Faster Pasture VNS ORCHARDGRASS
SPECIAL PRICE while supplies last.
Planting rates vary on Orchardgrass. 20-35 pounds per Acre
Perennial, cool season, irregular sodding grass with a dense root system and does not have rhizomes or stolons.
Spreads by tillering. It retains a high level of nitrogen, one to four ft.
Highly productive and palatable to livestock. Its color ranges from green to bluish-green and is one of the few grasses that grow well under trees.
Planting rates vary on Orchardgrass. 20-35 pounds per Acre.......this is widely disputed area....... so plant in the middle range 20 lbs. DO NOT TRY TO CARE OVER ORCHARDGRASS SEEDS THEY LOSS GERMINATION VERY RAPIDLY ALWAYS OBSERVE YOUR TESTING DATES ON SEED LABELS.
(SOLD IN 40 BAG PALLETS ONLY)
NEWEST OF THE NEW ORCHARDGRASSES VERY HIGH PRODUCTION LEVELS, THIS IS A VERY SAULT AFTER GRASS BY YOUR LIVESTOCK.
GREAT FOR HAY
HORSE PEOPLE DESIRE ORCHARDGRASS FOR THERE HORSES AND OTHER LIVESTOCK TDN LEVELS NOT AS HIGH AS RYEGRASS BUT IT IS RIGHT NEXT TO IT.
A MUST FOR YOU ORCHARDGRASS LOVERS AND OUR NEWEST OF CUSTOMERS.
With the NEW Genetic Seed varieties, along with MEDINA nitrogen fixation in your soil, FASTER PASTURE CRIMSON RED DIXIE ROOTER CLOVER, FASTER PASTURE HAIRY VETCH, and FASTER PASTURE COMMON VETCH, by Genetic Seeds increase of the plants root mass. Genetics nitrogen fixation credits are reaching as HIGH as 230 pounds per acre. A must use products for todays high fertility cost.
Planting rates vary on Orchardgrass from:
15-40 pounds per Acre
Orchardgrass (Dactylis glomerata L.) is a bunch-type, tall-growing, cool-season perennial grass. It is one of the most productive cool-season grasses, tolerant to shade, fairly drought resistant with moderate winter hardiness. Orchardgrass does not exhibit as much tolerance to drought or winter hardiness as tall fescue and bromegrass. It has been reported growing in the United States since before 1760.
Orchardgrass is well adapted to grow with legumes such as alfalfa, red clover, lespedeza and white clover. It establishes more easily than bromegrass or timothy when seeded with other species. Stands will be more productive and last longer than bromegrass or timothy when grown with alfalfa that is cut frequently and heavily fertilized.
Orchardgrass is fast-growing and matures very early in the spring. There are some varietal variations but, in general, orchardgrass matures about one week earlier than tall fescue and about two weeks before smooth bromegrass. It also regrows quickly after harvest, making it well suited for seeding with frequently harvested alfalfa. It produces less fall growth than tall fescue under similar growing conditions. The bunch-type growth characteristic and shade tolerance combine to make orchardgrass well adapted to grow with competitive tall growing legumes such as alfalfa and red clover. In a three-year shade tolerance study, yield and stand were not affected by reducing light by 33 percent.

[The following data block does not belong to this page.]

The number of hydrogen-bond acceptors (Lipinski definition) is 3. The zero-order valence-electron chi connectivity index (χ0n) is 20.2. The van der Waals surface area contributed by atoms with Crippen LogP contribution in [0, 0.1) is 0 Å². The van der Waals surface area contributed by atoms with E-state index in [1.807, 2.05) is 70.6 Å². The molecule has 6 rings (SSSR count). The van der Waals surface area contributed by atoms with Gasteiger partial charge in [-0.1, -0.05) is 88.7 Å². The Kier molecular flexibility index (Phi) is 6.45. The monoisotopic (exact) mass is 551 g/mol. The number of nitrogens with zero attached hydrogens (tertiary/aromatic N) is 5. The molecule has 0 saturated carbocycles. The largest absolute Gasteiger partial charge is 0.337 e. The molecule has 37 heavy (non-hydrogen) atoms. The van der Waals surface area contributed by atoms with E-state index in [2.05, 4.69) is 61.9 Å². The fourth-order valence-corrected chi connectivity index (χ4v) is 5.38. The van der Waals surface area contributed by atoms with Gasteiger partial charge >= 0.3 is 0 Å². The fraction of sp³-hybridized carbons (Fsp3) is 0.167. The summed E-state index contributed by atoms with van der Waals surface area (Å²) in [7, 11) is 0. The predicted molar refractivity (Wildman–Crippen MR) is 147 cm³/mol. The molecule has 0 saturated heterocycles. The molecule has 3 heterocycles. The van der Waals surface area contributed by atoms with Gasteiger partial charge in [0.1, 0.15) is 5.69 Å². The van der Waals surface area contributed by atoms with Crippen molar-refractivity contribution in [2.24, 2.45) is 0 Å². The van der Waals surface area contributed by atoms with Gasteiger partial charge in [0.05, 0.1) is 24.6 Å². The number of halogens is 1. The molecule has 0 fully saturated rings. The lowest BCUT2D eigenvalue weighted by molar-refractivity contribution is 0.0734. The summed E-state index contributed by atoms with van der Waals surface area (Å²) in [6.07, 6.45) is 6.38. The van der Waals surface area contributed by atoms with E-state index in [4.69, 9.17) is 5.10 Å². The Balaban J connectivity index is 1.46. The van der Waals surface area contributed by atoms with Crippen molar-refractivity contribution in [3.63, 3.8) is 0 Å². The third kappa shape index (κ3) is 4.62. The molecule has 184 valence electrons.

Orchardgrass is easy to establish and has a more dense root system than smooth bromegrass, timothy or bluegrass. It grows on a wide range of soil types, doing well in low-fertility soils, but also responding well to high-fertility soils. One undesirable trait is that forage quality of spring growth declines rapidly as maturity increases. However, orchardgrass re-growth, which is mostly leaves, is very high in quality. Temperatures above 85 to 95 degrees Fahrenheit will greatly reduce the growth and tillering of orchardgrass. That means that summer productivity is less than in spring and fall.
Establishing a stand Freezing temperatures may damage orchardgrass in the young seedling stage. Thus, fall seedings should be made about 45 days before the first killing frost (usually about 27 to 28 degrees Fahrenheit) so seedlings can develop well enough to survive the winter. For this reason, fall seedings are not recommended in the northern one-third of the state. Late August to early September are considered best fall seeding dates in most of the state, with mid-September seedings satisfactory in the extreme southern areas. Spring seedings should be successful if made in late March to early April in the southern part of the states, and most of April is considered satisfactory from Missouri north. Northern States plant in the early SPRING.
A clean, firm seedbed is important to help plants make a more vigorous early growth and resist winter heaving. Orchardgrass may be seeded with fly-resistant wheat in south Missouri, seeded with spring oats in north Missouri or interseeded with winter wheat in early spring. Competition from small grains should be reduced by using them for pasture, hay or haylage.
Buying a certified variety gives the best assurance of obtaining quality seed. The minimum specifications for certified orchardgrass seed are 85 percent purity and 80 percent germination. 12-15 pounds of clean, high germination seed is usually adequate to obtain good stands of orchardgrass. A pound of orchardgrass seed will contain about 645,000 seeds, roughly 2-1/2 times the number of seeds in one pound of tall fescue.